In Performance at Scale: 10 million issues and beyond with Jira Data Center, within the data complexity section we see a scenario with nearly 4,000 custom fields, 1,200 workflows, 400 permission schemes, 350 levels of security, etc. This entire scenario is extreme and we should never see an instance come to that level of complexity. Even if you have thousands of users, it is hard to justify 1,600 workflows. Are there really 1,600 ways of doing work in your company? These are the type of questions you should ask, and that’s the sort of thing you do with governance.
Good governance is about preventing undue complexity while offering an element of flexibility. It’s about finding the right balance between standardization and customization. You need someone that can appreciate the pros and cons in adding complexity and volume to Jira, educate users and consider their requests. Having these roles and processes defined within the company will ensure the application is well-run.
Even after the leap to Data Center, where you are using several nodes instead of just one, how important is it to reign in unmanaged growth?
There are limits to how much you can scale. I don’t believe that today you can scale to 25 million tickets and just add 25 nodes to your cluster. From our testing, we’ve found the optimal performance point is around 5 to 6 nodes. After that point it appears to plateau, and in fact you start to get diminishing returns because the effort Jira produces from replicating data across the nodes becomes so large it counteracts the benefits of having more processing power.
Again, this is why having governance in place is important, and Valiantys can help you build the right architecture for your needs.
How can enterprises customers be certain that Atlassian’s Data Center will deliver on its promises?
Whether the customer anticipated growth or they’ve found themselves in a crisis situation, customers often reached out to us for a PoC in order to quickly validate this solution is viable for them. Every client is unique, so you’ll see instances that are set up very differently. Sometimes you’ll see volume that is high, but complexity that is low. For other clients it’s the opposite, for example when many different Marketplace apps are integrated into Jira.
If a client wants to do performance testing, we’ll simulate the configuration that we have today or the configuration that we forecast. Can it be handled by the current architecture? Or should a node be added?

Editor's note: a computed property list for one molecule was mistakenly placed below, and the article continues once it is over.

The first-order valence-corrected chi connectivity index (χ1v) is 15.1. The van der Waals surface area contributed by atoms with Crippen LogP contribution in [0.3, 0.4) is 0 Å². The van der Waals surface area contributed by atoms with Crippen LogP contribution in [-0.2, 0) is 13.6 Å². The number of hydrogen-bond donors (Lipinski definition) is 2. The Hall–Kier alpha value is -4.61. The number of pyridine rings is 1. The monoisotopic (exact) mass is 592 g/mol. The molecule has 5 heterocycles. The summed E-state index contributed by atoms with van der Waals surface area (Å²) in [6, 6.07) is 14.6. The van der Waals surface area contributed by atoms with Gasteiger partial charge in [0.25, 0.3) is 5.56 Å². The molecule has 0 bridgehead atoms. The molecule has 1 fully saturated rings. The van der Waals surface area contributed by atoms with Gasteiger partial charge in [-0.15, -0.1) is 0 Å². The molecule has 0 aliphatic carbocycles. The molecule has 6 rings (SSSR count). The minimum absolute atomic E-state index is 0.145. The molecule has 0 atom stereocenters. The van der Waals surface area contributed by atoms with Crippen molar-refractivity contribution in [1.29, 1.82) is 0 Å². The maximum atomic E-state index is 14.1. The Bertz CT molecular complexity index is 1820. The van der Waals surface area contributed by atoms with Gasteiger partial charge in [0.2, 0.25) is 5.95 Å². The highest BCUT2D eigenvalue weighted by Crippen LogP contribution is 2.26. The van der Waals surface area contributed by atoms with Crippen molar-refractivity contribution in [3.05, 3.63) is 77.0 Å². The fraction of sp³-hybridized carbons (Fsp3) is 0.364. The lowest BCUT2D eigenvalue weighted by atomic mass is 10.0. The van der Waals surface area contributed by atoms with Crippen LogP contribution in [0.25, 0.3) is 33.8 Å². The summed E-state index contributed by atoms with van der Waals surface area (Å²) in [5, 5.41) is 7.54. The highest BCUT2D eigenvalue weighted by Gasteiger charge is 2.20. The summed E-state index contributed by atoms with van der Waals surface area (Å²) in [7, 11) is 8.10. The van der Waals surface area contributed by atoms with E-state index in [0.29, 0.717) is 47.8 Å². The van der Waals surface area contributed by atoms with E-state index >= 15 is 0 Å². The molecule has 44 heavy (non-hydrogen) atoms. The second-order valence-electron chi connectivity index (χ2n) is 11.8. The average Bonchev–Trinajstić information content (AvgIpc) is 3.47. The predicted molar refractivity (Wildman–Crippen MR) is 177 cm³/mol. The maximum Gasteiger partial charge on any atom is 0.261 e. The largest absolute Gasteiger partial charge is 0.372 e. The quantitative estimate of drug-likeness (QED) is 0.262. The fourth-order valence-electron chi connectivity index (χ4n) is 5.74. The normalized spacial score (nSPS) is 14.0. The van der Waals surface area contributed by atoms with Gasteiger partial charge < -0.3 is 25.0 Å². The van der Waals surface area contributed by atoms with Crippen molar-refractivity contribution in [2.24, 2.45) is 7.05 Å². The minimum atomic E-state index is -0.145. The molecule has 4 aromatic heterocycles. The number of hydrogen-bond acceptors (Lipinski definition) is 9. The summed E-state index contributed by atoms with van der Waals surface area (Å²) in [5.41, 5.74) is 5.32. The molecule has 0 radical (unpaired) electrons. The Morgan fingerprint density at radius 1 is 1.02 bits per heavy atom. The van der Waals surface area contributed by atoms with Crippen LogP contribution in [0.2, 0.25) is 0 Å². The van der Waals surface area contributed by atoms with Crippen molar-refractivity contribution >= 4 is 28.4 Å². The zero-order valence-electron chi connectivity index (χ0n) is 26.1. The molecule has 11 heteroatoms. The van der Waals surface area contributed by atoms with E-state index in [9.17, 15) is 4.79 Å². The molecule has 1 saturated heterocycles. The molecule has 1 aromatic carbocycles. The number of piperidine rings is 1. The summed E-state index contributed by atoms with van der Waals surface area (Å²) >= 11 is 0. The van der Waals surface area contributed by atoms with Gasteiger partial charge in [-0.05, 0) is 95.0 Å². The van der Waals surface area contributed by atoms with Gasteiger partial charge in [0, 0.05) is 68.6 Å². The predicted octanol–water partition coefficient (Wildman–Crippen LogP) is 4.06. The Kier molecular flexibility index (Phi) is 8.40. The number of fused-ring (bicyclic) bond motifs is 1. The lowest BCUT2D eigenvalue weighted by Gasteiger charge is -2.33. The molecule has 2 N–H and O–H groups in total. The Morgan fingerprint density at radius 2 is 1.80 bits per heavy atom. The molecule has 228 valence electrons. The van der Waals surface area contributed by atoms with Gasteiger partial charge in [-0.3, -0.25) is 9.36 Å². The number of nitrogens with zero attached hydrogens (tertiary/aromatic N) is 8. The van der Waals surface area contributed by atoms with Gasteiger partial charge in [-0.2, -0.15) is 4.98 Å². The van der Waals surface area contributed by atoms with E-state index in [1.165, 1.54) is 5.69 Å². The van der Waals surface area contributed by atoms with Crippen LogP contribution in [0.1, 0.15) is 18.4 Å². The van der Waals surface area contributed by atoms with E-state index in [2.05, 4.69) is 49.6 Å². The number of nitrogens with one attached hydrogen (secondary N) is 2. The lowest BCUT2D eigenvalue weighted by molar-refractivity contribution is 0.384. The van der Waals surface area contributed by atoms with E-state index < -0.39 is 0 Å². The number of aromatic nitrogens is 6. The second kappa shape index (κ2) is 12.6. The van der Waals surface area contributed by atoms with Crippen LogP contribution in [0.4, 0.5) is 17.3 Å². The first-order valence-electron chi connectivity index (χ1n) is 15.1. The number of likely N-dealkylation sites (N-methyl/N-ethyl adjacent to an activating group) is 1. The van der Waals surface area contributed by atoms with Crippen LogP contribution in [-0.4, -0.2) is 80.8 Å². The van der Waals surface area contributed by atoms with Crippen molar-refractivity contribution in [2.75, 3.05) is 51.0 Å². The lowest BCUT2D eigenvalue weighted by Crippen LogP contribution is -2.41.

What’s useful about the PoC is it is not just about setting it up to see if it works, but it is about simulating conditions as close to real life as possible along with experimenting with different conditions, capturing the results and analyzing whether they are acceptable. We want to simulate this for our clients because Jira is an investment and you should be sure it is viable.
In Performance at Scale: 10 million issues and beyond with Jira Data Center, the report detailed running a PoC for each root cause that could overload the instance. What is the added value of a Platinum Solution Partner like Valiantys accompanying clients with their PoC?
We’ve Jira performance tuning for several 500 Fortune companies and have more than ten years of expertise in this domain. Our Atlassian certified consultants come equipped with performance testing scripts we’ve already built. They are well-versed in setting up the environments, which could be quite complex for a customer to do themselves. As we’ve done PoCs with other customers, we can compare your results to others we’ve previously run, giving us an idea of what we should expect. Valiantys can come in and run a PoC quite smoothly, ensuring your company doesn’t waste time or resources.
Download Performance at Scale: 10 million issues and beyond with Jira Data Center
There’s no time like the present to start thinking about scalability. Download the joint report by Atlassian and Valiantys to learn the factors which will drive your instance from a Server to a Data Center deployment. If you need help with your PoC, don’t hesitate to leave us a message below the line.